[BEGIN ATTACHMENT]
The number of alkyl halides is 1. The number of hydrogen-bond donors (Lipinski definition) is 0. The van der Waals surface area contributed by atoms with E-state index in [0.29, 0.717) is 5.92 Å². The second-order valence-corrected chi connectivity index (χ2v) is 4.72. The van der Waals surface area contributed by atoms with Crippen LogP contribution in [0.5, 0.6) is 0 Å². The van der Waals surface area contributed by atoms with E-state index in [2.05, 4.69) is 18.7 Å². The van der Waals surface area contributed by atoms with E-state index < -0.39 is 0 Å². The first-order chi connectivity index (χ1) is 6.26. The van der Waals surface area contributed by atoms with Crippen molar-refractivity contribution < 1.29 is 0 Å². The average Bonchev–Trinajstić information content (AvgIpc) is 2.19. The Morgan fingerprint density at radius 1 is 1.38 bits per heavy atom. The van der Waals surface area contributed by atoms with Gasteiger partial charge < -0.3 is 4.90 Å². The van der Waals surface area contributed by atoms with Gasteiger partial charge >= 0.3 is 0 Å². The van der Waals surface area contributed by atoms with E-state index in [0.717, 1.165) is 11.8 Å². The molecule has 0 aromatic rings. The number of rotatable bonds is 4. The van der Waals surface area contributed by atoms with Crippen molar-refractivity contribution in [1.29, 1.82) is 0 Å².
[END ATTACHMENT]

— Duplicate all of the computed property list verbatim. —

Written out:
The number of alkyl halides is 1. The number of hydrogen-bond donors (Lipinski definition) is 0. The van der Waals surface area contributed by atoms with E-state index in [0.29, 0.717) is 5.92 Å². The second-order valence-corrected chi connectivity index (χ2v) is 4.72. The van der Waals surface area contributed by atoms with Crippen LogP contribution in [0.5, 0.6) is 0 Å². The van der Waals surface area contributed by atoms with E-state index in [2.05, 4.69) is 18.7 Å². The van der Waals surface area contributed by atoms with E-state index < -0.39 is 0 Å². The first-order chi connectivity index (χ1) is 6.26. The van der Waals surface area contributed by atoms with Crippen molar-refractivity contribution < 1.29 is 0 Å². The average Bonchev–Trinajstić information content (AvgIpc) is 2.19. The Morgan fingerprint density at radius 1 is 1.38 bits per heavy atom. The van der Waals surface area contributed by atoms with Gasteiger partial charge < -0.3 is 4.90 Å². The van der Waals surface area contributed by atoms with Gasteiger partial charge >= 0.3 is 0 Å². The van der Waals surface area contributed by atoms with E-state index in [0.717, 1.165) is 11.8 Å². The molecule has 0 aromatic rings. The number of rotatable bonds is 4. The van der Waals surface area contributed by atoms with Crippen molar-refractivity contribution in [1.29, 1.82) is 0 Å².